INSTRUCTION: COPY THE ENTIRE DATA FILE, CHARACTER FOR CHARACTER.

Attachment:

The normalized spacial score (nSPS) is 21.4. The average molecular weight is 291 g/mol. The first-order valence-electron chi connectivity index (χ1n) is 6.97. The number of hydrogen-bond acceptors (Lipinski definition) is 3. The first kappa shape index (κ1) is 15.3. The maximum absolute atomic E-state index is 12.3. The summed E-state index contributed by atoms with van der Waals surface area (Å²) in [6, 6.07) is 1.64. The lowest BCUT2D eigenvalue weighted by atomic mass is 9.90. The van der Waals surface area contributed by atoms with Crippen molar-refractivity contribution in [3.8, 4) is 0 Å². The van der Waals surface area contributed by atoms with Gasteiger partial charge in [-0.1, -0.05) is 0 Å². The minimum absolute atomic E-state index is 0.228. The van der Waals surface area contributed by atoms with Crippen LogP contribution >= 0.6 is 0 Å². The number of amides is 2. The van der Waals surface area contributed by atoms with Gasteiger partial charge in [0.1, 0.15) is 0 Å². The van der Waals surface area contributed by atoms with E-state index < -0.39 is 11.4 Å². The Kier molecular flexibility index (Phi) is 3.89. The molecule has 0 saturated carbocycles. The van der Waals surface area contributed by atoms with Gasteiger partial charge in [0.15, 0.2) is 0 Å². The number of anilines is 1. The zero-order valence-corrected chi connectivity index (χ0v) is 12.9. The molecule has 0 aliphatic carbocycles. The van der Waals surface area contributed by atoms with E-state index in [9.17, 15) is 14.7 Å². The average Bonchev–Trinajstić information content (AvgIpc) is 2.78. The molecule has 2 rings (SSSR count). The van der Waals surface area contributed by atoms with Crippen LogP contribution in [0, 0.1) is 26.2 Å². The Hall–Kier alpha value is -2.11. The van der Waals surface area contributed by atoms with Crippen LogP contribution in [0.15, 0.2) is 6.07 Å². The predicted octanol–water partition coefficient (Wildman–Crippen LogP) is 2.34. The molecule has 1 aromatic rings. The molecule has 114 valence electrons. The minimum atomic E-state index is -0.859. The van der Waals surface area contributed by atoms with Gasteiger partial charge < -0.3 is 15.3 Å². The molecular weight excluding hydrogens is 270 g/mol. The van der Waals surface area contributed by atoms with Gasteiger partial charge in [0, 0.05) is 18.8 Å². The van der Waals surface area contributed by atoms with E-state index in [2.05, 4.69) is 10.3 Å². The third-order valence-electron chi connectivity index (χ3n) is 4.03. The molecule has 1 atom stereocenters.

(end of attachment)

The normalized spacial score (nSPS) is 21.4. The average molecular weight is 291 g/mol. The first-order valence-electron chi connectivity index (χ1n) is 6.97. The number of hydrogen-bond acceptors (Lipinski definition) is 3. The first kappa shape index (κ1) is 15.3. The maximum absolute atomic E-state index is 12.3. The summed E-state index contributed by atoms with van der Waals surface area (Å²) in [6, 6.07) is 1.64. The lowest BCUT2D eigenvalue weighted by atomic mass is 9.90. The van der Waals surface area contributed by atoms with Crippen molar-refractivity contribution in [3.8, 4) is 0 Å². The van der Waals surface area contributed by atoms with Gasteiger partial charge in [-0.1, -0.05) is 0 Å². The minimum absolute atomic E-state index is 0.228. The van der Waals surface area contributed by atoms with Crippen LogP contribution >= 0.6 is 0 Å². The number of amides is 2. The van der Waals surface area contributed by atoms with Gasteiger partial charge in [0.1, 0.15) is 0 Å². The van der Waals surface area contributed by atoms with E-state index < -0.39 is 11.4 Å². The Kier molecular flexibility index (Phi) is 3.89. The molecule has 0 saturated carbocycles. The van der Waals surface area contributed by atoms with Gasteiger partial charge in [0.15, 0.2) is 0 Å². The number of anilines is 1. The zero-order valence-corrected chi connectivity index (χ0v) is 12.9. The molecule has 0 aliphatic carbocycles. The van der Waals surface area contributed by atoms with E-state index in [9.17, 15) is 14.7 Å². The average Bonchev–Trinajstić information content (AvgIpc) is 2.78. The molecule has 2 rings (SSSR count). The van der Waals surface area contributed by atoms with Crippen LogP contribution in [0, 0.1) is 26.2 Å². The Hall–Kier alpha value is -2.11. The van der Waals surface area contributed by atoms with Crippen LogP contribution in [0.15, 0.2) is 6.07 Å². The predicted octanol–water partition coefficient (Wildman–Crippen LogP) is 2.34. The molecule has 1 aromatic rings. The molecule has 114 valence electrons. The minimum atomic E-state index is -0.859. The van der Waals surface area contributed by atoms with Gasteiger partial charge < -0.3 is 15.3 Å². The molecular weight excluding hydrogens is 270 g/mol. The van der Waals surface area contributed by atoms with Gasteiger partial charge in [0, 0.05) is 18.8 Å². The van der Waals surface area contributed by atoms with E-state index in [2.05, 4.69) is 10.3 Å². The third-order valence-electron chi connectivity index (χ3n) is 4.03. The molecule has 1 atom stereocenters.